Winnie Sullivan, the enfante terrible of religion and legal theory, is at it again with a review of a new collection of essays on the Muhammad cartoons controversy over at Religion Dispatches. Applauding some of the authors at the expense of others, she takes up familiar cudgels against the Western understanding of its secular order as being somehow religiously neutral. No, she says, it’s a product of a specifically Western–especially Protestant–religious ideology that privileges the individual conscience and downgrades communal solidarities that define religion in other traditions.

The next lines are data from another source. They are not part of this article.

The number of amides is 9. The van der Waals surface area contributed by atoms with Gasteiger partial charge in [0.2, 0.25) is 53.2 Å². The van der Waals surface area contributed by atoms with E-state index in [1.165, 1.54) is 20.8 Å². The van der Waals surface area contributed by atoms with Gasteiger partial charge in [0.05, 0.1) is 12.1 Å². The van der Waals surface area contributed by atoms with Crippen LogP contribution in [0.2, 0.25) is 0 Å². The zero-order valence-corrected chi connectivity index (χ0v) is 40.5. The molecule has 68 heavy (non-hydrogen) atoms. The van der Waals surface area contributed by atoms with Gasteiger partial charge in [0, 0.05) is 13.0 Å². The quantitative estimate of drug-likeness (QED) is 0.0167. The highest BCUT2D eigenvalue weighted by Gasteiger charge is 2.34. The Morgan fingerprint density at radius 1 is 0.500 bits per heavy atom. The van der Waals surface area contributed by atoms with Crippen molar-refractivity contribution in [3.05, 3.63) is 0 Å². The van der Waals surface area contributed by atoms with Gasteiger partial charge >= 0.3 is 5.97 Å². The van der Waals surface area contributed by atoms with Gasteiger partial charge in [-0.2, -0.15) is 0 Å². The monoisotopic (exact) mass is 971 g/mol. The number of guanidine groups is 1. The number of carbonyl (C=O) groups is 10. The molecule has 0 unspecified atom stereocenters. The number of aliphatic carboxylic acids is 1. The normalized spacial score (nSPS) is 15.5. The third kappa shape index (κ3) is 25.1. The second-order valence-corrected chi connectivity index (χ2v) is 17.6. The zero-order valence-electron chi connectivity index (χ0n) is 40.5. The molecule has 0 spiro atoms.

The point is that Europeans embraced the cartoons as an act of their own cultural solidarity, while Americans shied away from them in order to respect the cultural solidarity of the Muslim minority. In the U.S., in short, Sullivanian principles prevailed. Indeed, it could be argued that Winnie’s book, The Impossibility of Religious Freedom, has had such an impact precisely because Americans are so susceptible to arguments on behalf of religious freedom. It’s impossible? In America? OMG, that cannot be .